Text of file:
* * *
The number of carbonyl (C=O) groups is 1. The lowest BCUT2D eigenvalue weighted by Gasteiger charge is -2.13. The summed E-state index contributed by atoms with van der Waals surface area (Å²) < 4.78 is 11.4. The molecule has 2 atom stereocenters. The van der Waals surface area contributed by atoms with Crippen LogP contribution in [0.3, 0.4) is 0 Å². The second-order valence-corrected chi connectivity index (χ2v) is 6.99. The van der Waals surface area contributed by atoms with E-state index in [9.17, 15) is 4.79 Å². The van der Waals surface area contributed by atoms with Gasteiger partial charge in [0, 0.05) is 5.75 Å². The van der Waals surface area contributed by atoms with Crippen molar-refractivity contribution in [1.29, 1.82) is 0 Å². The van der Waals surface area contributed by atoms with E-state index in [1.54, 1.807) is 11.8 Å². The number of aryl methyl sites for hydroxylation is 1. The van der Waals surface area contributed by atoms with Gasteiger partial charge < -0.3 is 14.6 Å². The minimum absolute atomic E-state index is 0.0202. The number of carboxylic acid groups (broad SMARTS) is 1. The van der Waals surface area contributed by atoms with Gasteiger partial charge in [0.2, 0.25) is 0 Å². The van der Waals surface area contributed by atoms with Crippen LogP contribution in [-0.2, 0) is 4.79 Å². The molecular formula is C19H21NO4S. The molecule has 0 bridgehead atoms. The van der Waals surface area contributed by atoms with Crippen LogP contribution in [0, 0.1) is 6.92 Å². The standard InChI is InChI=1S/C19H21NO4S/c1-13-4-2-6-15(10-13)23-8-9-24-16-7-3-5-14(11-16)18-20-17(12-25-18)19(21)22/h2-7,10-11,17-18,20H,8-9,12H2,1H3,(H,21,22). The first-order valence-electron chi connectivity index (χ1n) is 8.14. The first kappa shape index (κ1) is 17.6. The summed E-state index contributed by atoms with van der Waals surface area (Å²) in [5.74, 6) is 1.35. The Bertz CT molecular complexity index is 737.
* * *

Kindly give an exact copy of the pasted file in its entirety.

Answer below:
The number of carbonyl (C=O) groups is 1. The lowest BCUT2D eigenvalue weighted by Gasteiger charge is -2.13. The summed E-state index contributed by atoms with van der Waals surface area (Å²) < 4.78 is 11.4. The molecule has 2 atom stereocenters. The van der Waals surface area contributed by atoms with Crippen LogP contribution in [0.3, 0.4) is 0 Å². The second-order valence-corrected chi connectivity index (χ2v) is 6.99. The van der Waals surface area contributed by atoms with E-state index in [9.17, 15) is 4.79 Å². The van der Waals surface area contributed by atoms with Gasteiger partial charge in [0, 0.05) is 5.75 Å². The van der Waals surface area contributed by atoms with Crippen molar-refractivity contribution in [1.29, 1.82) is 0 Å². The van der Waals surface area contributed by atoms with E-state index in [1.54, 1.807) is 11.8 Å². The number of aryl methyl sites for hydroxylation is 1. The van der Waals surface area contributed by atoms with Gasteiger partial charge < -0.3 is 14.6 Å². The minimum absolute atomic E-state index is 0.0202. The number of carboxylic acid groups (broad SMARTS) is 1. The van der Waals surface area contributed by atoms with Gasteiger partial charge in [0.2, 0.25) is 0 Å². The van der Waals surface area contributed by atoms with Crippen LogP contribution in [-0.2, 0) is 4.79 Å². The molecular formula is C19H21NO4S. The molecule has 0 bridgehead atoms. The van der Waals surface area contributed by atoms with Crippen LogP contribution in [0, 0.1) is 6.92 Å². The standard InChI is InChI=1S/C19H21NO4S/c1-13-4-2-6-15(10-13)23-8-9-24-16-7-3-5-14(11-16)18-20-17(12-25-18)19(21)22/h2-7,10-11,17-18,20H,8-9,12H2,1H3,(H,21,22). The first-order valence-electron chi connectivity index (χ1n) is 8.14. The first kappa shape index (κ1) is 17.6. The summed E-state index contributed by atoms with van der Waals surface area (Å²) in [5.74, 6) is 1.35. The Bertz CT molecular complexity index is 737.